Bankruptcy can bring you financial peace. And in that process you will likely be treated with respect and good will.
A Tough Time of Year
This season of gift-giving is hard when money is tight. It’s very hard when you can’t give to your kids and other loved ones what you would like to give.
This season of hospitality is hard when you want to be generous in sharing your home and food but don’t have the means to do so.
The goal of bankruptcy is to give you relief from your debts and from that, give you peace in your life.
Peace in your head, so that you don’t toss and turn at night because you don’t know where to turn. Instead you can focus your thoughts on putting your talents to work in getting ahead.
Peace in your body, so that you are not constantly worn out by stress and overwork and unhealthy eating. Instead you can heal yourself through adequate rest, appropriate exercise, and calmer meals.
Peace in your heart, so that you are not constantly reminded of past mistakes and misfortunes. Instead you can again have hopes and dreams, and have the motivation to work towards them.
Bankruptcy Is a Respectful Process
Perhaps one of the biggest unspoken reasons that people don’t want to look into filing bankruptcy is because they are concerned about how they will be treated in the process. If you are being chased by collection agencies, your wages are being garnished, and are facing a vehicle repossession or home foreclosure, you probably don’t feel the greatest. At that point getting involved in a process that sounds humiliating and judgmental is the last thing you’d want to do.
But the people you’d run into in the bankruptcy process are actually quite understanding and compassionate.
Your Bankruptcy Attorney
Attorneys who specialize in representing people file bankruptcy often chose this field of law because they genuinely like to help people and to do so in a very concrete way. They are motivated by the satisfaction of turning your difficult life into a much better one. They have no reason to be judgmental or unkind, and most won’t be.
Your attorney serves you. His or her job is to help you solve your problems and show you the legal tools for doing so. You’re not told what to do—you decide what to do based on your own goals and on the available tools for achieving them. You are treated with respect as the decision-maker, as the person in charge of your life.
The Bankruptcy Trustee—Chapter 7
If you decide to file a Chapter 7 “straight bankruptcy” the main other person you’ll encounter—usually for a total of only 10 minutes or less—is the trustee assigned to your case. His or her main job is usually very simple—to verify that you don’t have any assets that are not “exempt”—protected from liquidation on behalf of your creditors.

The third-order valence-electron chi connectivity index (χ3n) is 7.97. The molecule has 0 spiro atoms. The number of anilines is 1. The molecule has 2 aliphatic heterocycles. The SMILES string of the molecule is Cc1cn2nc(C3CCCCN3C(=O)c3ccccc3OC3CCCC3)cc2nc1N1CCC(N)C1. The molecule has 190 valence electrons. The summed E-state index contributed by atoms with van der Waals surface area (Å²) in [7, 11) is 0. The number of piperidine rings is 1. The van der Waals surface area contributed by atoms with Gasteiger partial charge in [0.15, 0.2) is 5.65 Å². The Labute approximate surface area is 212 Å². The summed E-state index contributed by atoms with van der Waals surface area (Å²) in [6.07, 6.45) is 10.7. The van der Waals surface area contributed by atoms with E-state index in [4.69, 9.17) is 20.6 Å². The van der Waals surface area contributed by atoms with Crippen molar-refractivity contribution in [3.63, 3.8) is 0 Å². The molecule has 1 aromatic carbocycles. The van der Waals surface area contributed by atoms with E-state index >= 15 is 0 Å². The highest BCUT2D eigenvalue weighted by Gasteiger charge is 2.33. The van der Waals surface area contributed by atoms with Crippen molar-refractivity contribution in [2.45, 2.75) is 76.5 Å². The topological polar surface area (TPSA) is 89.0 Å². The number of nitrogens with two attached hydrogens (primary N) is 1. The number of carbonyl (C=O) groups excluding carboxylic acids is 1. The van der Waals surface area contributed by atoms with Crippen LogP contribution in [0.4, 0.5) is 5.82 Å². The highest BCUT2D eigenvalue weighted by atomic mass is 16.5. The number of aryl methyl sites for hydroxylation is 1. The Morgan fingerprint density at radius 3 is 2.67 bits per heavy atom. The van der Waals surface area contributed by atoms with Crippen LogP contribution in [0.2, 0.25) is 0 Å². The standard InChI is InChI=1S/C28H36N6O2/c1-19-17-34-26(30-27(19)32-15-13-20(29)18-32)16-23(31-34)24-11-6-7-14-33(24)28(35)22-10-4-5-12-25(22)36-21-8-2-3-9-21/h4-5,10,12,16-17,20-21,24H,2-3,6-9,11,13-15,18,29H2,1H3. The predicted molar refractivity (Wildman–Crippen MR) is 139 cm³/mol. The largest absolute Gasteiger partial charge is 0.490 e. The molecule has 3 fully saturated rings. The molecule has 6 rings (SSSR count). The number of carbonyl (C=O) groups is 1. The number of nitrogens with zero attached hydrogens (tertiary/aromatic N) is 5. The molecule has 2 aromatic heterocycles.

Even though the trustee is legally an adversary, usually the meeting (at the so-called “meeting of creditors”) is cordial and very straightforward. As long as you’ve been appropriately prepared by your attorney, there should be no surprises and the event will be almost pleasant, if only from the relief of having it go as smoothly as your attorney kept telling you it would.
The Bankruptcy Trustee—Chapter 13
If you decide instead to file a Chapter 13 “adjustment of debts,” you will be dealing directly or indirectly with quite a different kind of trustee. The Chapter 13 trustee processes your monthly plan payments and distributes the money to your creditors according to the court-approved plan creditors during the course of your 3-to-5-year-long case.
But he or she has a number of other roles. This trustee is also your adversary, here in that he or she oversees your case to see that you pay as much as is legally required to your creditors during the course of the payment plan. But the trustee is also to some degree supposed to help debtors achieve the goal of completing their cases successfully. Chapter 13 trustees certainly prefer cases to be successfully completed, and some are more proactive in this. Talk with your attorney about how you can work with your particular trustee towards this end.
Although the bankruptcy system serves many goals, on the consumer side in practical terms it is strongly oriented towards giving people real relief from their financial problems. The system is designed to help you.
Sure, there are all kinds of rules and procedures designed to keep you honest and to be fair to creditors as well. But overall most people filing bankruptcy find that everybody they encounter in the process is considerate and often even kind, and wants to help them get the relief that they need.
You will likely be treated with good will as you get financial peace and a fresh start.